IRS Slammed Over Spending $50 Million For Conferences

By Mani
Updated on

Internal Revenue Service spent about $50 million to hold at least 220 conferences for employees between 2010 and 2012, according to a report by the Treasury Department.

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The chairman of the House Committee, Rep. Darrell Issa, R-Calif also released excerpts of congressional investigators’ interviews held with IRS employees in Cincinnati. The chairman also indicated that the interviews highlighted the IRS employees were directed by Washington to subject tea party and other conservative groups seeking tax-exempt status to tough scrutiny. However the excerpts provided no direct evidence that Washington had ordered such a screening.

The report by the Treasury Department is scheduled to be released Tuesday. However the department has already issued a statement that it has since taken ‘aggressive and dramatic action’ to control conference spending.

The report highlights the conference spending by IRS included $4 million for a gathering held in August 2010 in Anaheim, Calif., for which the agency didn’t negotiate lower room rates, though that is the standard norm followed by government conferences.

The House Oversight and Government Reform Committee highlighted some of the 2,600 attendees received various benefits that includes baseball tickets and stays in presidential suites that would normally cost anywhere between $1,500 and $3,500 per night. Besides 15 external speakers were engaged and paid a total fee of $135,000, with one speaker alone paid $17,000 to give a talk on the topic ‘leadership through art’.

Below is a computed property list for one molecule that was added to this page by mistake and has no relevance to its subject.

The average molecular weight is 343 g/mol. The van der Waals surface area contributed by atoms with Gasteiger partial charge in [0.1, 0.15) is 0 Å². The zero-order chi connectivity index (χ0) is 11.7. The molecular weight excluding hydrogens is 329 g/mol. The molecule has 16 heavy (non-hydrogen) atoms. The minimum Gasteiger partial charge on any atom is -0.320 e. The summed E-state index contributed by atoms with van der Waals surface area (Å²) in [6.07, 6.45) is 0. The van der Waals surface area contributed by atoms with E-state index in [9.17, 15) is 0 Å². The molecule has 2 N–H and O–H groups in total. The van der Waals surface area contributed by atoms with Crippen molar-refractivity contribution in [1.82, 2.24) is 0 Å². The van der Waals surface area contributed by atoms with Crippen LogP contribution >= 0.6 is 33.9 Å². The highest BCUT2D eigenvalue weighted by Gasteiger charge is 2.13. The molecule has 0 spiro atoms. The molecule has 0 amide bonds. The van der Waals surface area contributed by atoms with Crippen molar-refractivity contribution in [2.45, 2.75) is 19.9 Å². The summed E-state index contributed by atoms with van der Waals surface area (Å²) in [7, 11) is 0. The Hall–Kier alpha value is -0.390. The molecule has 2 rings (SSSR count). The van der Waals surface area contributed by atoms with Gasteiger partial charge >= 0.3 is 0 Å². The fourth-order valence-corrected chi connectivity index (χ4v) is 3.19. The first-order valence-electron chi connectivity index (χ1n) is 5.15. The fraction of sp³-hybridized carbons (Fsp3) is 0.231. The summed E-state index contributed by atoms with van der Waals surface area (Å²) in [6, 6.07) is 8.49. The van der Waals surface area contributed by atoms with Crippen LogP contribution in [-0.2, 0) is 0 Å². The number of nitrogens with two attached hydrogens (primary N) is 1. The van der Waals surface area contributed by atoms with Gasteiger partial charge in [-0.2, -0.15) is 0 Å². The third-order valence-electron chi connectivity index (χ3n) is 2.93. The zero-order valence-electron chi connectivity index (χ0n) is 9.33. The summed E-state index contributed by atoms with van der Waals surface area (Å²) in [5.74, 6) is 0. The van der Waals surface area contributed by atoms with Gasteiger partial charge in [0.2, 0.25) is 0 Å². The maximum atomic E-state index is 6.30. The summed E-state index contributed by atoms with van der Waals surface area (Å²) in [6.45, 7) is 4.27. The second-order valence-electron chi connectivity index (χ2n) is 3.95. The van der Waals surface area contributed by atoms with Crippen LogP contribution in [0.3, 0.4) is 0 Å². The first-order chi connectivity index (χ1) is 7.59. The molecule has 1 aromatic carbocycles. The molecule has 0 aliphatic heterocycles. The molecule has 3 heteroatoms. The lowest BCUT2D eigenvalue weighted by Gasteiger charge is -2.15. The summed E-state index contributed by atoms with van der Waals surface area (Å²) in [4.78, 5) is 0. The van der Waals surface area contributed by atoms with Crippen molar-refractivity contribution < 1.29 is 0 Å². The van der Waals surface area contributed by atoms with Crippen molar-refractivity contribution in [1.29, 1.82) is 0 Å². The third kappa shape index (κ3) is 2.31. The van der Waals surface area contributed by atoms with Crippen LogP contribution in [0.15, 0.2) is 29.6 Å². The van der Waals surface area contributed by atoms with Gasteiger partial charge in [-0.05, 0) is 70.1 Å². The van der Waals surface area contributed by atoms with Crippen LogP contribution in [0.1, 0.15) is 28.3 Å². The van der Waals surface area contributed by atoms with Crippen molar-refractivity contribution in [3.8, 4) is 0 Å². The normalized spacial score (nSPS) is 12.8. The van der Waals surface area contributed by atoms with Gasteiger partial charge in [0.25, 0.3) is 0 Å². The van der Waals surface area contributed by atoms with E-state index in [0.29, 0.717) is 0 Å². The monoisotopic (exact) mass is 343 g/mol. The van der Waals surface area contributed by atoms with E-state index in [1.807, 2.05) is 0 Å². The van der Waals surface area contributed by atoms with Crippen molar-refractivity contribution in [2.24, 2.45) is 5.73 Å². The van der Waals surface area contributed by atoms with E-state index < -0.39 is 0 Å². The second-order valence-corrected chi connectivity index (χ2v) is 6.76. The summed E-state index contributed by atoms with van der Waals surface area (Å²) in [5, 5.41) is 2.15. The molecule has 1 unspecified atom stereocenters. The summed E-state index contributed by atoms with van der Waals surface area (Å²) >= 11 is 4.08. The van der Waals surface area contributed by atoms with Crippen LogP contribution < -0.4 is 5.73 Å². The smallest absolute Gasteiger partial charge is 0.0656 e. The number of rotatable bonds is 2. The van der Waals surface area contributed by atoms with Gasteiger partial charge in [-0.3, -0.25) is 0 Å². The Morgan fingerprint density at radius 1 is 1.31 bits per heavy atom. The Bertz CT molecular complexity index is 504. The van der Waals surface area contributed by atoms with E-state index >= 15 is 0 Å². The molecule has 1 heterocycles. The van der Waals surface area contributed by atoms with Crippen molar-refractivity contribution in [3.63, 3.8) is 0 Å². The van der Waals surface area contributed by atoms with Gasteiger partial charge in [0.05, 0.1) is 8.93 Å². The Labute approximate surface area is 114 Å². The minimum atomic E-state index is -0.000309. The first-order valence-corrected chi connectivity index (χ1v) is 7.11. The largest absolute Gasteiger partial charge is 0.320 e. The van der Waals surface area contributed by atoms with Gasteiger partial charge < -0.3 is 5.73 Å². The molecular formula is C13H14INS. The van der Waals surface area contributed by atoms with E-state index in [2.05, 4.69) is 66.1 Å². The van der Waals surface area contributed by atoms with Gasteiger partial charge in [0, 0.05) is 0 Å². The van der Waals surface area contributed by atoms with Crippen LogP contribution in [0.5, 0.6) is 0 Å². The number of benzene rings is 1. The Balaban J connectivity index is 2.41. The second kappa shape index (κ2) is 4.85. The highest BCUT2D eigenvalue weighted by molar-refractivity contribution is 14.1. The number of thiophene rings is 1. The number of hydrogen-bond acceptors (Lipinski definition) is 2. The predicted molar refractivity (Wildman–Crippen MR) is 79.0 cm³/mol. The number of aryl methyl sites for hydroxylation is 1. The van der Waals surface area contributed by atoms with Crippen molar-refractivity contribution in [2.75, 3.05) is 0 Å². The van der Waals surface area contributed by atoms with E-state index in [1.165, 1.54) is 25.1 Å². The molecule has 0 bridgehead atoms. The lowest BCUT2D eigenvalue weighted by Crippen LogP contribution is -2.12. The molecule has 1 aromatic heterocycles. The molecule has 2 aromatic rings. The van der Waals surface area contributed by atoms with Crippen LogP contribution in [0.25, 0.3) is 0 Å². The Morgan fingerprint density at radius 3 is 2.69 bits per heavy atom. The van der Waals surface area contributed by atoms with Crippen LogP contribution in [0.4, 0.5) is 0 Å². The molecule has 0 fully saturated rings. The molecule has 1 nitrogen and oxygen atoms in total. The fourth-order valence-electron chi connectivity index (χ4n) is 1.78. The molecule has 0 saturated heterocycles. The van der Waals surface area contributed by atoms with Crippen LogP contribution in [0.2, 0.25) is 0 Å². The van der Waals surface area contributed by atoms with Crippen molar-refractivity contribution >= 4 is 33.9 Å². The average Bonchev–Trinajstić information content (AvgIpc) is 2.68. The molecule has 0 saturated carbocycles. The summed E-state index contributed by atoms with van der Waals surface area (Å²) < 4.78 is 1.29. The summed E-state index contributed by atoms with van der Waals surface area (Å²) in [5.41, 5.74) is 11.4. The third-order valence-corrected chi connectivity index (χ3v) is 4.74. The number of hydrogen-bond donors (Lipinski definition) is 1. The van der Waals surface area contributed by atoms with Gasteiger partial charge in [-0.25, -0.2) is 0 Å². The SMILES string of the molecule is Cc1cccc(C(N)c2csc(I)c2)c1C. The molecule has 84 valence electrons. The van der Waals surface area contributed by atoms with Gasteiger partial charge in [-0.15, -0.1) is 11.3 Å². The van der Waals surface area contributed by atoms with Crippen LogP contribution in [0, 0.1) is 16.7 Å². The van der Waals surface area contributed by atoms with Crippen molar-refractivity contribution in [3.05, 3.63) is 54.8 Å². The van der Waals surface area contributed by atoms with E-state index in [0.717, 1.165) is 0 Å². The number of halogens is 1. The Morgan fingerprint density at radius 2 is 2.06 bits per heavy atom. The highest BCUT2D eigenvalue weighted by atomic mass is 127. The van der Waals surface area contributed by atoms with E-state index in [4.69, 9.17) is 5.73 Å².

The new acting commissioner, Danny Werfei, however criticized the Anaheim meeting expressing many of the expenses incurred with the conference were inappropriate and should not have occurred.

IRS Employees’ Interviews:

As regards reports of targeting conservative groups, the committee released excerpts of interviews held with two IRS employees. One of the IRS employees revealed that they were told by a supervisor that the need to collect the reports came from Washington.

The chairman of the House Committee, Rep. Darrell Issa, in Sunday CNN’s ‘State of the Union’ program said employees disclosures conflicted with White House comments that have referred to misconduct by IRS workers in Cincinnati.

The House Oversight and Government Reform Committee would hear the latest report on IRS conferences on Thursday.

The new acting commissioner, Danny Werfei is scheduled to make his first congressional appearance as acting commissioner Monday when he appears before a subcommittee of the House Appropriations Committee.

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